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The NSA and Snowden: Securing the All-Seeing Eye

cffrost Re:Microsoft Kinect Spy System & More (97 comments)

You don't seriously expect people to spend the day plowing through this without a summary, do you? Where's the abstract for this report, book, manifesto, or whatever it is?

about 4 months ago
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The NSA and Snowden: Securing the All-Seeing Eye

cffrost Re:Bad logic (97 comments)

Except there is also the fact that some of the NSA's main goals, despite its draconian and probably unconstitutional methods, are still counterterrorism and counterintelligence. When a friend or family member is killed in a terrorist attack because the NSA's security wasn't adequate you can be proud you encouraged it.

The NSA's mass-surveillance techniques have not been proven effective for counter-terrorism, nor do those techniques represent a cost-effective method of lowering the overall US death rate, nor are they worth (in my opinion) the egregious violation of our Constitutional rights.

I believe that a cursory glance at global affairs — in particular, which entities commit terror attacks upon which nations; the attackers' motives; and attacked nations' foreign policies — suggest that the most effective counter-terrorism results come from not interfering in the sovereignty or affairs of foreign governments, and not violating the human/civil rights of foreign and domestic populaces.

Were a friend or family member killed in a terror attack, I'd be upset they died even though their Constitutional rights were being violated, and I'd be upset that they likely died as a result of blowback from unilateral US action abroad intended to increase or maintain the power and wealth of US oligarchs, likely in violation of international law. If mass-surveillance were ended and a friend or family member were killed in a terror attack, I would take solace in death(s) as free people.

about 4 months ago
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Electromagnetic Noise Found To Affect Bird Navigation

cffrost Re:Is this why they fly into airplanes? (71 comments)

To their senses, the window looks like a nice pool of water to land in. As do parked cars.

Whoa could this explain why birds specifically poop on cars so much? Maybe they have some kind of instinct to aim their poop at water sources (oddly enough).

I don't know... Has cognitive bias been eliminated as a possible explanation? Speaking for myself, I tend not to pay much notice when birds shit someplace/on something I haven't paid to clean.

about 4 months ago
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China Using Troop of Trained Monkeys To Guard Air Base

cffrost Re:The same troupe laid off from MS Windows 8? (119 comments)

I'm curious if this is the same troupe of monkeys that were recently laid off from Microsoft, after they completed Windows 8.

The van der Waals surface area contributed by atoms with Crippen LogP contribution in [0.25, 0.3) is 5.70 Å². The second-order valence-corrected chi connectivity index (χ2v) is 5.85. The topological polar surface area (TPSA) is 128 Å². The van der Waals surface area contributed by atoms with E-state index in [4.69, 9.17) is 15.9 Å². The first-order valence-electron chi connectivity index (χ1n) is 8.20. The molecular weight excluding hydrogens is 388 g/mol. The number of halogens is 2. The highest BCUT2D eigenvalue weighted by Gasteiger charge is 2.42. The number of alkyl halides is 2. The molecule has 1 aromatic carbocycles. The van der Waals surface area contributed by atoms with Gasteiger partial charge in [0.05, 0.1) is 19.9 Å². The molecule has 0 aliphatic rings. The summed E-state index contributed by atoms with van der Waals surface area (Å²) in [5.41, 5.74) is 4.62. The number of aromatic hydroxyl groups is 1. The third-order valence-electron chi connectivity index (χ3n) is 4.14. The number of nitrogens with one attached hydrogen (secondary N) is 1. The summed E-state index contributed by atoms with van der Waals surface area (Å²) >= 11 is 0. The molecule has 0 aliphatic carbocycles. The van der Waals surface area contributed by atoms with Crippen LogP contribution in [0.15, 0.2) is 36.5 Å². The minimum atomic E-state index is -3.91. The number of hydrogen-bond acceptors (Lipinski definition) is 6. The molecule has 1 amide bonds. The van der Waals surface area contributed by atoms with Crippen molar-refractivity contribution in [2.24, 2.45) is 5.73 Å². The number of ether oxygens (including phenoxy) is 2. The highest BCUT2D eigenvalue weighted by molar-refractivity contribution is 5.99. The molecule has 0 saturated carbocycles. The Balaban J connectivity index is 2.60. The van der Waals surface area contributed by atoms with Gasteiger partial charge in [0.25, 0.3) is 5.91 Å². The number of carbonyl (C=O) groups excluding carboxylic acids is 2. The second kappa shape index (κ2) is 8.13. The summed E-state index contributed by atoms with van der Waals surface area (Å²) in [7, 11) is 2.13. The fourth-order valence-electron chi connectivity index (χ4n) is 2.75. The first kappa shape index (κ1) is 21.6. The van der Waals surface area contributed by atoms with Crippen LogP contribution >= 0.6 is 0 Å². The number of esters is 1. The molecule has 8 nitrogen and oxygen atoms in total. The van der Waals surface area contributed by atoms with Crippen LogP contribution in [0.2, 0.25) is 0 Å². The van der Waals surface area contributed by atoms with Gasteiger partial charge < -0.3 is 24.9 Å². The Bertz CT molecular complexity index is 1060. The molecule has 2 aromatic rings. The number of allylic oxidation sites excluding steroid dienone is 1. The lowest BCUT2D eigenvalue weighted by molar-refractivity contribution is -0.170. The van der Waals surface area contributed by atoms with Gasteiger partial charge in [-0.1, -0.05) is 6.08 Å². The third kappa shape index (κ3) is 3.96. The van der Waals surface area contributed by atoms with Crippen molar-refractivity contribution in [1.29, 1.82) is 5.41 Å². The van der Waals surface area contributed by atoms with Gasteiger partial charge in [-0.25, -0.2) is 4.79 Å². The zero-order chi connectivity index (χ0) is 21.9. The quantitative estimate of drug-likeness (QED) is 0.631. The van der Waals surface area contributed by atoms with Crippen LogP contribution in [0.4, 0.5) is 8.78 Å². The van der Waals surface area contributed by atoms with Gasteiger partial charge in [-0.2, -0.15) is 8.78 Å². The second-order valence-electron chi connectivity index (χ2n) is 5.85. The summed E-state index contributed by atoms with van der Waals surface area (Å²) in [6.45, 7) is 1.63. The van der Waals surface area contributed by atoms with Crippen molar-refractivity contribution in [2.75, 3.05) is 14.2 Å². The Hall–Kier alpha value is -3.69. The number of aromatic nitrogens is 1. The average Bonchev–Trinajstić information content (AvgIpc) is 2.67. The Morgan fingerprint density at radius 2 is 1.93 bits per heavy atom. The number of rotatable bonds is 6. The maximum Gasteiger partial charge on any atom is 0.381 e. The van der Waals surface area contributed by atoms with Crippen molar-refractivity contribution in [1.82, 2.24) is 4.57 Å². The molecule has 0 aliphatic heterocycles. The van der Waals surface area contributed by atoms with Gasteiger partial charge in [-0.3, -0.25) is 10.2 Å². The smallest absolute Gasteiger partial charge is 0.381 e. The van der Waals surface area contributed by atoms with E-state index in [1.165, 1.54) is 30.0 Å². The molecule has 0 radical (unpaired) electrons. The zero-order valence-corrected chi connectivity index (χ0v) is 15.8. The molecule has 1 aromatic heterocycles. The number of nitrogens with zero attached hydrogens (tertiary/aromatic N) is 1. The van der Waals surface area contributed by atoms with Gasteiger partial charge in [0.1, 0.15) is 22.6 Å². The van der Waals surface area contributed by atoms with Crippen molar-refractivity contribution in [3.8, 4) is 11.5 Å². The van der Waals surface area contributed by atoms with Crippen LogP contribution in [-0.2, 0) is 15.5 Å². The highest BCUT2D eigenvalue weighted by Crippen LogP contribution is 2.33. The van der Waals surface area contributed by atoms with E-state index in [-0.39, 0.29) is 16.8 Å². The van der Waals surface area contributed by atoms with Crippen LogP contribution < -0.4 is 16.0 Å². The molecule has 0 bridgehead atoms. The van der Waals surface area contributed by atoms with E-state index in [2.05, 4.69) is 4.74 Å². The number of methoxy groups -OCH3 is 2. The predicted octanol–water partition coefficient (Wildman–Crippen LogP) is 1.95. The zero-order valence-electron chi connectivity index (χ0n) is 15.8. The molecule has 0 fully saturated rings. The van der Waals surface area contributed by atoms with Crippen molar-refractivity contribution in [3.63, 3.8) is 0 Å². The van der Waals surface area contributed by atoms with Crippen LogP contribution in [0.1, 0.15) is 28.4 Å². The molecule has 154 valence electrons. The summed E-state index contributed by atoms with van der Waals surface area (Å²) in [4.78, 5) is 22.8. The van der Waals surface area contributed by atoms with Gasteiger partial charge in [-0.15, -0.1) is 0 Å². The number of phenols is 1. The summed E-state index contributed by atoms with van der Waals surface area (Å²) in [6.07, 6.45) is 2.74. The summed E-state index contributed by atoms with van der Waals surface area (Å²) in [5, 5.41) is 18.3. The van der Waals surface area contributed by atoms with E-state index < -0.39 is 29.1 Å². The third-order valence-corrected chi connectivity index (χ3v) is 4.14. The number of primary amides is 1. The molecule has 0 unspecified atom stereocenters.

Nah — these are trained monkeys.

about 4 months ago
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Security At Nuclear Facilities: Danger Likely Lurks From Within

cffrost Re:not about sabotage but about theft (72 comments)

Why sabotage a plant if you can steal nuclear material and make a dirty bomb[?]

Because sabotage may be difficult to detect beforehand, and even more difficult to definitively prove as sabotage, apart from human error or mechanical failure, depending on the nature of the sabotage. I believe that a competent saboteur is probably more likely to both succeed and avoid detection/prosecution than would a radiological-material thief.

Further, the trade-offs involved in adding a radiological component to a conventional bomb aren't favorable; the investigation into the theft the radiological material makes detection/intervention prior to detonation more likely, and the primary benefits of a "dirty bomb" over a conventional bomb are higher cleanup costs and increasing panic amongst the targeted populace. Adding a radiological component has little effect on a bomb's lethality. This has been the conclusion of numerous reports and studies; here's the first one I found, prepared by the UN WHO (World Health Organization): Radiological Dispersion Device (Dirty Bomb) - WHO/RAD Information sheet (February 2003).

It's been proven that stealing material is relatively easy.

I agree that this is problematic; Wikipedia states:

"The International Atomic Energy Agency says there is 'a persistent problem with the illicit trafficking in nuclear and other radioactive materials, thefts, losses and other unauthorized activities.' The IAEA Illicit Nuclear Trafficking Database notes 1,266 incidents reported by 99 countries over the last 12 years, including 18 incidents involving HEU or plutonium trafficking."

However, there's no indication as to what's being done with the stolen materials. One thing they're apparently not being used for is the construction and use of "dirty bombs," since there have been no such detonations in the past 12 years. These thefts could be being orchestrated by nation-states for use in their own nuclear programs, or in order to deny these materials to the nations from which they were stolen.

Making a conventional bomb that will contaminate a large area with the nuclear material strapped to it is also known to be easy. The only reason nuclear is part of this is because it's so incredibly poisonous and relatively easy to transport and use in a dirty bomb. There are few, if any materials that will make a DIY explosive so effective as this.

As I've said, "dirty bombs" offer little in the way of improved efficacy over conventional bombs. There are many enhancements that could be added, all of which are generally more effective and most of which are more easily procured or manufactured: shrapnel; anticoagulants (e.g., warfarin) for increasing mortality from otherwise-survivable wounds; poisons (e.g., ricin); chemical agents (sulfur/nitrogen mustard, chlorine, sarin); biological agents (anthrax); incendiaries (typically metallic or petroleum-based).